I’ve had chronic health conditions for just under ten years now and as time has went by, I’ve been able to sit and reflect on my experiences and journey as a patient with complex health.
My journey started in 2012 when I was diagnosed with Crohns Disease and Ulcerative Colitis. When getting a diagnosis for a chronic illness, you will have different tests done to determine the outcome of diagnosis and the usual standard practice tests will be blood tests and typically a scan of some sort. So what is the issue?
You’ve gotten the tests done so surely this good, right? Wrong. Many patients who are complex first find out this issue when they are really, really unwell and somehow bloods come back within normal ranges and tests such as an ultrasound imaging comes back clear. They have all the symptoms of something being wrong but cannot seem to get the right answers. This was very much the case for me until I had my first Colonoscopy and was diagnosed with Crohns Disease and Ulcerative colitis as well as biopsies being taken during the colonscopy and sent away to the lab for analysis. I also have had numerous MRI scans and CAT scans and they can be a hit or a miss with accurate results. This leads to extreme frustration as you know you are getting worse by the day but health professionals say “your bloods are looking good so thats very reassuring!” When in reality it isn’t!
So, where do you go or what do you do? That’s the next part of your journey and certainly what I have had with mine. You go back to basics by writing down your symptoms, some doctors may trial you on medications to see if your symptoms lessen, worse or stay the same or organise a scope to look inside your bowel. Of course it isn’t always so simple with many complex patients getting doctors who plain blank refuse to take any illnesses into consideration and send you on your way. I havent had that often but I have had some doctors be this way with me, especially old GP’s in the past.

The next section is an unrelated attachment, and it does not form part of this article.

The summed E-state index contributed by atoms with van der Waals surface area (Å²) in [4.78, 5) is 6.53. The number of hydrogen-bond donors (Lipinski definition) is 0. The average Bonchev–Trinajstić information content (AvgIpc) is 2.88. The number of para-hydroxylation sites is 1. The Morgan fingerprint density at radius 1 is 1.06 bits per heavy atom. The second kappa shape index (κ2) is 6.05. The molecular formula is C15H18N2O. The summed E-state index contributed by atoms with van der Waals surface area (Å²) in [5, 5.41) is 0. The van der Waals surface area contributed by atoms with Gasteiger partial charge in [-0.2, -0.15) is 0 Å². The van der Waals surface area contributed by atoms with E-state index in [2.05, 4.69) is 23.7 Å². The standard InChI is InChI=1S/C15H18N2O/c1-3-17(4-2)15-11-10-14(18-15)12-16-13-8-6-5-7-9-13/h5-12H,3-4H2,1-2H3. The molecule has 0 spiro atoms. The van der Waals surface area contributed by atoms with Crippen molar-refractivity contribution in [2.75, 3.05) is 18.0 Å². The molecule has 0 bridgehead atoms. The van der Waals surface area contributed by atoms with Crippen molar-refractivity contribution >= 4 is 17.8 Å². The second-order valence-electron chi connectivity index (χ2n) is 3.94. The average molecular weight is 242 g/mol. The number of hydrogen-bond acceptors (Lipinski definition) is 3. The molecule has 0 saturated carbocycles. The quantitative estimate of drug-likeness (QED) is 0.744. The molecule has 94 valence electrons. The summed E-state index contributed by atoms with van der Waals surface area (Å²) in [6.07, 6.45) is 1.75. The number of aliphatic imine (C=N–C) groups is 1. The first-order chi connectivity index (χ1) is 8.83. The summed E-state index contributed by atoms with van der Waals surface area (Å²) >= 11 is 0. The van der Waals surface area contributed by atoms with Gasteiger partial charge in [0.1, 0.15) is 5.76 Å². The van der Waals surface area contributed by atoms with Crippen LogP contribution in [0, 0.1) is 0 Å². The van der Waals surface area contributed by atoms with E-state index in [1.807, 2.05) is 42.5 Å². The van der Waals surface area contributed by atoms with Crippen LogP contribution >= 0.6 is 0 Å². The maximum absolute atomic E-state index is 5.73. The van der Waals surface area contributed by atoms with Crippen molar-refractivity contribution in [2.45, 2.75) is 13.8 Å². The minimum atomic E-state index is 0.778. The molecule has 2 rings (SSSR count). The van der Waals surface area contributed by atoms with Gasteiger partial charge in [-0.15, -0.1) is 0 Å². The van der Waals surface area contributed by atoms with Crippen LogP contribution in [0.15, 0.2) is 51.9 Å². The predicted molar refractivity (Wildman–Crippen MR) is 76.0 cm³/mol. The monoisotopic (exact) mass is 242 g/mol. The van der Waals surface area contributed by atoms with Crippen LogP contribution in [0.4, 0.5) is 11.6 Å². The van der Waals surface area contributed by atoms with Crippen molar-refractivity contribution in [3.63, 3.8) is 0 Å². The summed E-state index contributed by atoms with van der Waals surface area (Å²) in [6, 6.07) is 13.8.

The only advice I can give is to request to see another GP or consultant – as a patient you are entitled and within your rights to do so! Dont give up trying for help for a diagnosis or help with your disease after a diagnosis because of normal results. My other advice would be that when you are an in patient or seeing someone at an appointment, to make them aware that you are complex and that you are unfortunately, not easy to care for.
Today I seen a consultant I have not seen in years since he had discharged me with good bloods 8 years ago. Its important that when health professionals say your bloods don’t show anything that you let them know that this is actually very normal for you due to being a complex patient and you must advocate for yourself. This helps them, help you. That’s exactly what happened today and he was so lovely and understanding. As I have dealt with normal test results for years, I have always made it my priority to try and remember my own health in ways that many of us would not. This means trying to remember what tests show best results, what medications I respond well to, what tests I have had done and the results of them and in what year they took place. Trying to remember what my levels of blood tests usually come back with and also to remember the cut off number for my iron to hit to be able to have an iron infusion. This is particularly handy when you are in A&E or with out of hours services.
I also have problems with my veins and so have fought plenty with people in hospitals who try to take my bloods in places I know will not give them blood due to scar tissue from a condition that I suffer from known as Bechets Disease. This means I also need particular colours of butterflies (the colours reflect what size they are) and cannula’s due to how small my veins are. Many health professionals become very cocky thinking I am giving them a challenge that they will take on and win when in reality it is to actually make it easier for them and also less painful and traumatising for me!
There are many people out there just like me who go through this, some even worse and don’t have any care at all. Support groups has been the number 1 place for me to connect with others just like me who go through this! Over the years I’ve been able to chat and relate to them but also pick up great advice and know I am not alone. It also helps when I do get difficult doctors from time to time, letting them know that this does happen to many people.
I would love to hear more from people with this same issue and so please feel free to get in touch if this has affected you!
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